The lack of statistically significant differences in primary outcome measures between RUL 5 and RUL 2.5 may indicate that those two RUL ECT doses are equally good. On the other hand, it may be due to insufficient statistical power especially in Group 1 whereas in Group 2, it may also be due to the very low response rate. The difference in the median number of treatments between RUL 5 and RUL 2.5 (seven vs. eight) was statistically different among study completers but non-significant in the ITT sample in Group 1. No reliability ratings concerning determinations of number of treatments were done in contrast to the HDRS ratings. Furthermore, despite the lower mean lorazepam dose in RUL 5 patients as compared to RUL 2.5 patients in Group 2, the difference between number of treatments was statistically nonsignificant. Thus, the relation between speed of response and dose of RUL ECT stimulus can not be answered by this study. The number of cardiovascular complications (one in Group 1, and two in Group 2) was so low that conclusions regarding tolerability between our RUL treatments cannot be drawn. However, in the study of Mayur et al. [26] none of the cardiac-healthy patients (n = 95) treated with seizure threshold level RUL ECT (mean dose 68 mC) had any clinically observable cardiac complications. On the other hand, patients with cardiac disease have been shown to have a significantly higher rate of cardiac complications during ECT than a comparison group without cardiac disease [27]. Therefore, there is a need to further study cardiovascular side-effects induced by suprathreshold RUL ECT.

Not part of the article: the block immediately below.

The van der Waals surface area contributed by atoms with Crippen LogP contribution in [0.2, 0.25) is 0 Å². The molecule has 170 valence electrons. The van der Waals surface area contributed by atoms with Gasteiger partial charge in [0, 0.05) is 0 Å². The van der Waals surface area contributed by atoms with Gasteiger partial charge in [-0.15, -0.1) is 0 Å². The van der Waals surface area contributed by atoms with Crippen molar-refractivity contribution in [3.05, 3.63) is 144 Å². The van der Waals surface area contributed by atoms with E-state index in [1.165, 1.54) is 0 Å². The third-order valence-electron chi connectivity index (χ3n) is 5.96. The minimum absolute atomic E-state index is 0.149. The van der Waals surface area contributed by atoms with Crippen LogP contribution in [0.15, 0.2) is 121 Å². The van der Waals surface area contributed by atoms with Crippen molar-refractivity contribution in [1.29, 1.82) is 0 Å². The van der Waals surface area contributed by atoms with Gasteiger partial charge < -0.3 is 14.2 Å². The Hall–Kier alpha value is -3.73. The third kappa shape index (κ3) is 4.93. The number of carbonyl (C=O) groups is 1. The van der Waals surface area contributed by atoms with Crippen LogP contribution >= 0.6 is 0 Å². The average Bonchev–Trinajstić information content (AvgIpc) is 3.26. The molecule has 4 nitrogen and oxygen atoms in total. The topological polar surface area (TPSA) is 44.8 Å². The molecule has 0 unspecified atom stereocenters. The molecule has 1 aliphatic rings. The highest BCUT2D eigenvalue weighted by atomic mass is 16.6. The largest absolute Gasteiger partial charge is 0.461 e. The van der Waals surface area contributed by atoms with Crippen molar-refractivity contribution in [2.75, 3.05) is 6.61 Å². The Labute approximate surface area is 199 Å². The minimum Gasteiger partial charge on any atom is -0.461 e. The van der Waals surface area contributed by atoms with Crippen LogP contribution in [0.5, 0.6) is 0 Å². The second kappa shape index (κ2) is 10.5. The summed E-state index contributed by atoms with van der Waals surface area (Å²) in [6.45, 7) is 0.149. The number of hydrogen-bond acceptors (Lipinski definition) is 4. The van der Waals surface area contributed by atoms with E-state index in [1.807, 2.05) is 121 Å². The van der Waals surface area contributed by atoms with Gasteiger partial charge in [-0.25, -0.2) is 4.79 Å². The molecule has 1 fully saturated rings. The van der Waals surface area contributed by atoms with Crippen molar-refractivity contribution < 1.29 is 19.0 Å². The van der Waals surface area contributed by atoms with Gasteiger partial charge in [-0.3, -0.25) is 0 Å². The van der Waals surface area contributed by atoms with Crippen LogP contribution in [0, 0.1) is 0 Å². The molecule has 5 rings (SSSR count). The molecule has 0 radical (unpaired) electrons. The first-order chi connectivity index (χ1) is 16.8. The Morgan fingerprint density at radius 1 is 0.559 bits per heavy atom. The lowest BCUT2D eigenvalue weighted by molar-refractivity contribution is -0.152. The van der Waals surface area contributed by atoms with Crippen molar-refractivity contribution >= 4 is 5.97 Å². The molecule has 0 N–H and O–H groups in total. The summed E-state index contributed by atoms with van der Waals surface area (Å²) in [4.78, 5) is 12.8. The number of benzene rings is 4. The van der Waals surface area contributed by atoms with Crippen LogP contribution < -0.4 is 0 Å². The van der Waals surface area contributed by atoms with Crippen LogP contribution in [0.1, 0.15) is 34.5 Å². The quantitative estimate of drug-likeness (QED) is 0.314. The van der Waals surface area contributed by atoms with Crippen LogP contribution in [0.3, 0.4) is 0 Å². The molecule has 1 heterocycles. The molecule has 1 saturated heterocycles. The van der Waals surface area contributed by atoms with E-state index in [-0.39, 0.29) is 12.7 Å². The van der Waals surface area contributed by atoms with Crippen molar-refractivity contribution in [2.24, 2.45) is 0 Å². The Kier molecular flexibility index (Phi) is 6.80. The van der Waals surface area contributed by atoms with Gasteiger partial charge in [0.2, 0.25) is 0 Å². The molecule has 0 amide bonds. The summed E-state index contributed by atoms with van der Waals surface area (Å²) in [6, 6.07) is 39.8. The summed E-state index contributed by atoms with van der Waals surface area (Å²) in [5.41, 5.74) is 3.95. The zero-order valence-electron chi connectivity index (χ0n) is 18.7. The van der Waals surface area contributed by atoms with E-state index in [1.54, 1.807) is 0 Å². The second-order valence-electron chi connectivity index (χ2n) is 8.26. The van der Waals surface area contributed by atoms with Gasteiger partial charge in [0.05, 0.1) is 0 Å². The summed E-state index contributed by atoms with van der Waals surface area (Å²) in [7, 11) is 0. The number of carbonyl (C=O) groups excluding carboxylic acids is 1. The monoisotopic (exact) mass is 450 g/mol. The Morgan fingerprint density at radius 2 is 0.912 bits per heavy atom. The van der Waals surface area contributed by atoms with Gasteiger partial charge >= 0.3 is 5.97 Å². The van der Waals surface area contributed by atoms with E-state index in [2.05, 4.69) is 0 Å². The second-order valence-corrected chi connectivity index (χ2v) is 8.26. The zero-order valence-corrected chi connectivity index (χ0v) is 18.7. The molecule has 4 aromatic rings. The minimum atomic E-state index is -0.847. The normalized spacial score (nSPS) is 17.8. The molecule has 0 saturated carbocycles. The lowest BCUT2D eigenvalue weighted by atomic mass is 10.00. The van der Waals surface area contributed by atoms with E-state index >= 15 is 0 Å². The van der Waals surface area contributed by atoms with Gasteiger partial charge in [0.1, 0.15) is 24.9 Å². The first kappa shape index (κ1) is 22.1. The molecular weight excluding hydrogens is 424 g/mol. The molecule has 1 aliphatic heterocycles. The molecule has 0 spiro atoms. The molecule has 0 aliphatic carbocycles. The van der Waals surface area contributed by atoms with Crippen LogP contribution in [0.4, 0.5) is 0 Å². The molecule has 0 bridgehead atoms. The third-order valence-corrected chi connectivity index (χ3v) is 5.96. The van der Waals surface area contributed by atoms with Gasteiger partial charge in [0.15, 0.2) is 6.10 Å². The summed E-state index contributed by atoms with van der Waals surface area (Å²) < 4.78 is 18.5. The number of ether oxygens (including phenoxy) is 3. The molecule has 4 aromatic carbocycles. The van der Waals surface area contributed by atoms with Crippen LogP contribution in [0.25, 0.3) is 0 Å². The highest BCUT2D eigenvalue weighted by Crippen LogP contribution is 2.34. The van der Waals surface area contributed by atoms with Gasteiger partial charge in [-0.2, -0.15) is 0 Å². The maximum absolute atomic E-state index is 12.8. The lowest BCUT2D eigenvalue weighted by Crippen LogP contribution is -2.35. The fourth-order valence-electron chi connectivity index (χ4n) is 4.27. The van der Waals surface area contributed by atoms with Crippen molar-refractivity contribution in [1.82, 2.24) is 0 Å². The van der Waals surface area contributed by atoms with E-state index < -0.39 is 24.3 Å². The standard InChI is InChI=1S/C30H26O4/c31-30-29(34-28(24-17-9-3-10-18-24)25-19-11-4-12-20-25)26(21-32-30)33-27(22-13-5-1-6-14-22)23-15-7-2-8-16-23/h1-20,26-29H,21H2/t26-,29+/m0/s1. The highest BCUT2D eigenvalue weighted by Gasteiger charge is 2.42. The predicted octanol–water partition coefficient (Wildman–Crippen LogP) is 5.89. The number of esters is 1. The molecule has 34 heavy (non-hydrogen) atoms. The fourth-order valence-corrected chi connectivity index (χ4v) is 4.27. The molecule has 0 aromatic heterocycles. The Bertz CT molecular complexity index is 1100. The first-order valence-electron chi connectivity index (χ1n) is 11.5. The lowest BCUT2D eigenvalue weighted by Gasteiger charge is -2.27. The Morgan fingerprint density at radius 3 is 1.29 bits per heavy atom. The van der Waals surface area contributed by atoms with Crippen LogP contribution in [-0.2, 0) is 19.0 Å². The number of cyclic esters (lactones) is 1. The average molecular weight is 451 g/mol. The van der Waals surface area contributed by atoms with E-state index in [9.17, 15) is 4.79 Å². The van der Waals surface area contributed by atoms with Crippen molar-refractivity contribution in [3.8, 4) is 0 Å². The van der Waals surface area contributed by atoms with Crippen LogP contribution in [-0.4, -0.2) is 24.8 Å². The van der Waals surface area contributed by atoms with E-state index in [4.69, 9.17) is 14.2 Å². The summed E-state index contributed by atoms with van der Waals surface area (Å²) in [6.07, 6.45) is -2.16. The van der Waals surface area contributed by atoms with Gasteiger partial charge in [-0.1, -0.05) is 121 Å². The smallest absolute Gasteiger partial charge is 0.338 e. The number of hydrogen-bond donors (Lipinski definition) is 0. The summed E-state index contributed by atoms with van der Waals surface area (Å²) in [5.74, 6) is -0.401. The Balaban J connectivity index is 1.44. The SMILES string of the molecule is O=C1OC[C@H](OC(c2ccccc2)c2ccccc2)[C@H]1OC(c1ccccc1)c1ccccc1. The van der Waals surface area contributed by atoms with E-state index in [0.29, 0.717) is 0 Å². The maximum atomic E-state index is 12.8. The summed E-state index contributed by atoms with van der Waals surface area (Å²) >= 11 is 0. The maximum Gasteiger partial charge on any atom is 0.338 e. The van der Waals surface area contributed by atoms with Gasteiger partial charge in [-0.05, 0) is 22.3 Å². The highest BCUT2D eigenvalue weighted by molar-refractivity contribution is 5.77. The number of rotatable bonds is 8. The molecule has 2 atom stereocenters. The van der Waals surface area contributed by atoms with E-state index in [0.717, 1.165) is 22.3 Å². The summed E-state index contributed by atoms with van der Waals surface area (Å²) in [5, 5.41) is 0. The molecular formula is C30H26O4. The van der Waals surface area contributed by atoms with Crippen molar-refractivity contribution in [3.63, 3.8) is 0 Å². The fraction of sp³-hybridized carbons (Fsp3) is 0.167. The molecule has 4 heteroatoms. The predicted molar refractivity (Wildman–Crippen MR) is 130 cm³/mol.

Depression affects a range of cognitive functions [28]. In our study, the global cognitive status before ECT treatment was poorer in Group 1 than in Group 2. Pre-ECT global cognitive impairment has been found to be a strong predictor of the magnitude of retrograde amnesia for autobiographical information [29]. After RUL ECT in our study, the possibility for simultaneous worsening in global cognitive status and nonresponse was significantly higher (Table 3) for Group 2 patients (50%) than Group 1 patients (6%). The difference of pre-ECT global cognitive status, and the difference of the occurrence of simultaneous cognitive risk and nonresponse between depression Group 1 and Group 2 needs clearly future studies using more sophisticated neuropsychological tests. The MMSE is a superficial method for ascertaining ECT's cognitive side effects. Therefore, until there are more studies on depressive patients with co-morbidity, the risk/benefit ratio has to be assessed individually in different subgroups of patients with major depression.


The good response to RUL ECT of the patient group with major depression without co-morbidity was not found in a heterogeneous co-morbid patient group. Most of the patients in this group had secondary major depression. In addition, patients with a low severity of major depression have a high risk/benefit ratio. The differences in the outcomes between the two different doses of RUL ECT were not statistically significant in the ITT sample. More research is needed to clarify the response to ECT treatment in different subgroups of patients with major depressive episodes.


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This study was supported by a grant to Dr Heikman from the Foundation for Psychiatric Research.

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Correspondence to Pertti Heikman.

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Heikman, P., Katila, H., Sarna, S. et al. Differential response to right unilateral ECT in depressed patients: impact of comorbidity and severity of illness [ISRCTN39974945]. BMC Psychiatry 2, 2 (2002).

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  • Major Depressive Episode
  • MMSE Score
  • Hamilton Depression Rate Scale
  • Depression Group
  • Hamilton Depression Rate Scale Score